Add to that the excellent 'Glad for Trad festival' a singers festival by invitation in Hebden Bridge. We regularly see Brian Peters and Will Duke here together with Kevin Mitchell and Judy Cook when she is over. I have no complaints about the Folk Scene. Finally I do not find myself at odds with Jim Carroll on his definition of Folk and non Folk music. There have always been contemporary songs in Folk Clubs sitting happily alongside Traditional Folk Songs. No need to try and pretend one is the same as the other, just enjoy both. By the way Jim I was quoting Bert as if it was my own turn of phrase. Can't fool you! Curses! I'm rumbled!


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Subject: RE: The current state of folk music in UK
From: Brian Peters
Date: 16 Nov 19 - 01:38 PM

Well, Joe, for a start here's one songwriter who doesn't fit in to any convenient pigeon-hole: Leon Rosselson.
His songs don't (to my ears) owe much at all to traditional models, yet he's become the Go To songwriter for artists who perform traditional songs. How can this be? Is it just that the songs are so good they defy any rules?


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Subject: RE: The current state of folk music in UK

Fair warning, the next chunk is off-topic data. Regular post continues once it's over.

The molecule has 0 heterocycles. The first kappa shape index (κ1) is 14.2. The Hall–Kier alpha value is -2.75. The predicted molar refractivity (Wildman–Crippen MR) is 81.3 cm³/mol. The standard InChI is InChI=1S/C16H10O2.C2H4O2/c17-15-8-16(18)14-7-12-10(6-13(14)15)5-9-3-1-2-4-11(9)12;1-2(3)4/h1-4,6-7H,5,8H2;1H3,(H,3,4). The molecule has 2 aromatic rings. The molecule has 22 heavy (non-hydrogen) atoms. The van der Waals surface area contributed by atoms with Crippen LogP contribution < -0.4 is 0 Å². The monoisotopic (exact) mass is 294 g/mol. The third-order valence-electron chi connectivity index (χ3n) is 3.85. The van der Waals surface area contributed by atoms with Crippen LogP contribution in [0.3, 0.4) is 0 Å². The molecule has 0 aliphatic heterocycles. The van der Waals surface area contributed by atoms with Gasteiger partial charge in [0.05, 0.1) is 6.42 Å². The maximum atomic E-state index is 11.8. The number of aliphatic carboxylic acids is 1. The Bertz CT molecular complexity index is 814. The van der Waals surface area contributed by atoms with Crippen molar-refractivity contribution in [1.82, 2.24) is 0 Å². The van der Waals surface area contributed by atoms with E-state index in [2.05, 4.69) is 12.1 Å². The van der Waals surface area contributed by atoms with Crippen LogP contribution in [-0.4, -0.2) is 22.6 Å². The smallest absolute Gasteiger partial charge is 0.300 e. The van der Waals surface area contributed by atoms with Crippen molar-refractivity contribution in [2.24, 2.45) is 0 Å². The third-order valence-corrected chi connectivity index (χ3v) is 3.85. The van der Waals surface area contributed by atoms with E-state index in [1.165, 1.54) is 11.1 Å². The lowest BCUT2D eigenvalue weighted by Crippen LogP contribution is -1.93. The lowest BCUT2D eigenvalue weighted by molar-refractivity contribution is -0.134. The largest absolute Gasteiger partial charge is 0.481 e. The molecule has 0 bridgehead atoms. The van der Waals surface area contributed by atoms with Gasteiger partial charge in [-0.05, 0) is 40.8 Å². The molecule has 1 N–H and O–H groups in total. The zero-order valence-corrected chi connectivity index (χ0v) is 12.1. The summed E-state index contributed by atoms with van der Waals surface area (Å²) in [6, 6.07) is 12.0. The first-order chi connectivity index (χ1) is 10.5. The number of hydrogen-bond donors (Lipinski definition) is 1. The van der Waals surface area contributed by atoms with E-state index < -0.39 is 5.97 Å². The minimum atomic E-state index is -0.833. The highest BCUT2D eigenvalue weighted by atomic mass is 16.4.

From: Raggytash
Date: 16 Nov 19 - 01:34 PM

Tell you what Jim, when you can type coherently have another go because I can be bothered trying to compehend your last post.


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Subject: RE: The current state of folk music in UK
From: GUEST,Joe G
Date: 16 Nov 19 - 01:26 PM

'" singer/songwriters do not pass YOUR litmus test."
And very many do'

That has led me to asking a question that I have been considering asking for a while. Which current songwriters do you consider to write folk songs (or at least songs in the folk idiom), Jim? Possibly more importantly who do you not consider to be folk artists?

I think that would help an understanding of what type of songs you consider to be acceptable as folk which I think would help the discussion